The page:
Why You Shouldn't Worry Too Much About Putting Symbolism & Meanings Into Your Fiction



Symbolism is arbitrary and varies from culture to culture - and even within culture.

Let's take color symbolism, for example. Specifically, the color purple In the US and Europe, purple is often associated with royalty and magic - but in Brazil, it's associated with death and mourning. This page explores the various meanings of colors throughout different cultures - which variate wildly. The same goes for just about anything you can think of - animals, plants, whatever. There's no guarantee that your symbols will be clear to other people.


It doesn't actually add anything of significant value to your story.

I've seen people get themselves wrapped up in knots fussing over whether their story contains symbolism... all the while ignoring the aspects that actually matter - the plot and characters. While symbolism can be fun for people to tease out, they're not going to bother looking for it in the first place if the rest of your work doesn't hold up. Nobody is going to care if your characters' names have secret special meanings if they don't care about your characters in the first place.


Throwing in mythological, religious, or exocultural elements is too often treated as a shortcut to profundity.

Case in point: the Final Fantasy series, which throws in references from any religion or mythology the creators can get their mitts on. It seems deep and meaningful up until the point that you realize that none of it has any bearing on anything - you could remove all of the religious and mythological references in the stories, and the stories wouldn't be impacted or hindered in the slightest.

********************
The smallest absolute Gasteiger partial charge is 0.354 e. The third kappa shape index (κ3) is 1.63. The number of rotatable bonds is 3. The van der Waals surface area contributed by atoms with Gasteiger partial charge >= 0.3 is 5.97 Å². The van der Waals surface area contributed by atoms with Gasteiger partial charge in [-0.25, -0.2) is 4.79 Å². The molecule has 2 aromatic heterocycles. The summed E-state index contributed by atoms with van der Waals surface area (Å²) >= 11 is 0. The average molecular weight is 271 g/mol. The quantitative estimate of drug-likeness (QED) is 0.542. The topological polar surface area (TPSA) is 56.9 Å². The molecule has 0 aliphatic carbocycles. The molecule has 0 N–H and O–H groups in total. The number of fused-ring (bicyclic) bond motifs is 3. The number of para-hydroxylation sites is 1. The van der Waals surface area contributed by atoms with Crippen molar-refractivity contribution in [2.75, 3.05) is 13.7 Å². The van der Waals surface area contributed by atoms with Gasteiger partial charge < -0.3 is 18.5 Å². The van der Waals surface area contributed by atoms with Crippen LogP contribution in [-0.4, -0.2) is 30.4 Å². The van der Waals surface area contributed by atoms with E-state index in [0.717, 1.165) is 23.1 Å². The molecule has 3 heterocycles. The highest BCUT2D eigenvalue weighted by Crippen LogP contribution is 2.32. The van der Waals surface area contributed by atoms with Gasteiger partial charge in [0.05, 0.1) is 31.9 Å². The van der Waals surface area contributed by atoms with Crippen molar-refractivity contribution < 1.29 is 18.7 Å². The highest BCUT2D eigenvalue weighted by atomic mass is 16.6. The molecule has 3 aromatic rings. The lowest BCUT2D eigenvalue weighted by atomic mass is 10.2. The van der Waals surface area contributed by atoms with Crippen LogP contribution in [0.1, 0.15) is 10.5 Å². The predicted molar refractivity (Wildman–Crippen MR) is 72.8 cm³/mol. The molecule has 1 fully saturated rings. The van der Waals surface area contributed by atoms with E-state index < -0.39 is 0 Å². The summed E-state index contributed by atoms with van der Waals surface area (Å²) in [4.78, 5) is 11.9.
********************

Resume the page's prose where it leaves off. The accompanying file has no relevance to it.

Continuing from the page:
I've seen other would-be storytellers do essentially the same thing, under the mistaken belief that their stories will somehow be better or deeper for all of the names of Judeo-Christian angels and demons, Japanese deities, the realms of the Norse world tree, and Grorg-knows-what-else thrown in willy-nilly. Sadly, this is not the case. It merely makes them look like pretentious hacks, particularly to those who are familiar with the references dropped.


Even if you don't put symbolism in your story, people will find it after the fact.

Just take a look at the TVTropes page Everyone Is Jesus In Purgatory. Those who like (or hate) your work sufficiently will have no trouble at all finding all of the hidden symbolism you never put into your story. ;)


Internal symbolism is fine. Go wild with internal symbolism!

Things that are symbolic or indicative within the story itself (eg, the Deathly Hallows symbol in Harry Potter, the use of card, pool, and chess motifs in Homestuck, the number eight in Discworld) are fine, because that's worldbuilding, and worldbuilding is awesome. Don't worry about whether your symbols correspond to any traditionally-accepted symbols in the real world.


Allegory is fine, too!

Don't think for one minute that I'm saying you shouldn't try to make allegories to real-life issues in fiction, because if that's what you want to do, then you absolutely should. Speculative fiction has always had the power to speak on sensitive issues where other forms of expression have been silenced.



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